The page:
East Africa Types of mountains, volcanic, block and fold mountains.
Types of East Africa mountains do vary based on their formation as described in most of the geographical books, well the nature of Africa holds some which are seen to be vampire-white, some with waves of white snow down the adjacent the craggy steeps, some are sky-stabbing pointing in the clouds with deep crater lakes on top, some form up to stand with peaks like those of harpoon tips shrouded to form sheers engrossed in a ghost-grey mist structure.
East Africa holds both volcanic, block and fold mountains and all these are accessed and seen with a man's naked eye, the voluminous serrated mountains loom in a distance to form unique vegetation covers attracting for a human kind to enjoy a creek of bed of roses on the countryside.
We have explored most of the African countries, Our last Mountain Hiking tour was a 3 days Safari Hiking Nyiragongo Volcanic Mountain, we visited one of the Voluminous Volcanic Mountains, we had to foot towards this Pleistocene feature, all the African Safaris we prepare, we give it a try to set up fire and enjoy camping in the green silent hood, we observed Mountain Nyiragongo - a volcanic dome with fire flames stinging into clouds, it seemed flour - white and brooded higher elevations. The un explored vicinity here is a mouthwatering adventure.
To summarize it all, all the East African mountains fight us back with colder freezing climates as we hike towards the higher elevations, one can observe that, the mountain summits tend to be abandoned by ecosystems, however lower elevations are squeezed with different wildlife and plant species like ferns down the rocky defined edges crashing into a chasm that follows silence below the boundaries.
Authentic Guide to Types of East Africa Mountains
East African Volcanic Mountains
East African Volcanoes Mountains: Many mountains with interesting key features and adventures were formed as the result of this feature like volcanoes mountain ranges. Some of the volcanoes in East Africa include Mount Muhavura, Mount Kilimanjaro(5,895m), Virunga Mountains, Mount Elgon(4,321m), Ol Doinyo Lenga(2,962m), Mount Karisimbi (4,507m), Mount Meru (4,565m), Mount Longonot(2,776m),Mount Menengai (2,278 metres), Erta Ale (613m), Bisoke(3,711m), Gahinga(3,474m) etc
Volcanoes can either be mountains or hills, usually having a cup-like crater at the summit, formed around such a vent from the ash and lava expelled through it. The Volcanoes are formed when a plate is pushed below another plate, or at a mid-ocean ridge or hot spot. At a depth of around 100 km, melting occurs in rock above the slab and forms magma that reaches the surface. Then, when the magma reaches the surface, it builds a volcanic mountain, such as a shield volcano or a strato-volcano. The magma does not have to reach the surface in order to create a mountain: magma that solidifies below ground can still form Dome Mountains, such as Navajo Mountain in the US.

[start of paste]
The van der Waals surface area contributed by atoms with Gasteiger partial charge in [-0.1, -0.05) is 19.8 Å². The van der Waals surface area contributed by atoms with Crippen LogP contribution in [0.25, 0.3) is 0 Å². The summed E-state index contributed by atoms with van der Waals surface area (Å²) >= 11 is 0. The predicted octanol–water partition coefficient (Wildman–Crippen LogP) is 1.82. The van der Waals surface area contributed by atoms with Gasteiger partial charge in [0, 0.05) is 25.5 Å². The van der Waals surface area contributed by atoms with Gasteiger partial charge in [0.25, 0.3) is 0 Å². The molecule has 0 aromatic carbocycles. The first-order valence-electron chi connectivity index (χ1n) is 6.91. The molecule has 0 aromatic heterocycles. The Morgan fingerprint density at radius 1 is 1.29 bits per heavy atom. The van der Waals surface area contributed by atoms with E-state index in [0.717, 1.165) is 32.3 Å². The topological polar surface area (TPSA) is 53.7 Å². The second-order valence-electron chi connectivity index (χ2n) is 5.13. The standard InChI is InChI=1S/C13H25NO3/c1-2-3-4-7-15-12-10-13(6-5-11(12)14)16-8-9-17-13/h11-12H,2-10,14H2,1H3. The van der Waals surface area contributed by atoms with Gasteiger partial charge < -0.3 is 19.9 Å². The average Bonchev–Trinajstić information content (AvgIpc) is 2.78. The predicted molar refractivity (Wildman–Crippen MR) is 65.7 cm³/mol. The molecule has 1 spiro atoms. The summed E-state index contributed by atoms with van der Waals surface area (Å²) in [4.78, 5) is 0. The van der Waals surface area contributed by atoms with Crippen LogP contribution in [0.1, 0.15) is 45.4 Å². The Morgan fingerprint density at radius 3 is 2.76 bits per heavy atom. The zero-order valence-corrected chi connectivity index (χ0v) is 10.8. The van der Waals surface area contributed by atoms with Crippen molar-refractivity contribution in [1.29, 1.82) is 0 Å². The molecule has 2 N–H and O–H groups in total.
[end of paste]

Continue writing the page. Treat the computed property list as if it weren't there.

East Africa Fold Mountains
East African Fold Mountains: Fold Mountains occur as a result when two plates collide, this results to shortening along thrust faults and over thickening the crust. As a result, the less dense continental crust floats on the denser mantle rocks beneath, resulting to the weight of any crustal material forced upward to form hills, plateaus or mountains. And thus the continental crust is normally much thicker under mountains, compared to lower lying areas. The rock can fold either symmetrically or asymmetrically.
The down folds form up the synclines and the up folds anticlines; in asymmetric folding there may also be recumbent and overturned folds. The Jura Mountains are an example of Fold Mountains.
East Africa Block Mountains
East African Block Mountains: These are East African mountains formed by the uplift of blocks of the earth's crust caused by faults in the crust, a seam where rocks can move past each other.
When rocks on one side of a fault rise relative or adjacent to the other, it can form a mountain. The uplifted blocks are Block Mountains or horsts. The intervening dropped blocks are thereby termed as graben: these can be small or form extensive rift valley systems. A good example can be seen in East Africa, the Vosges, the Basin and Range Province of Western North America and the Rhine valley.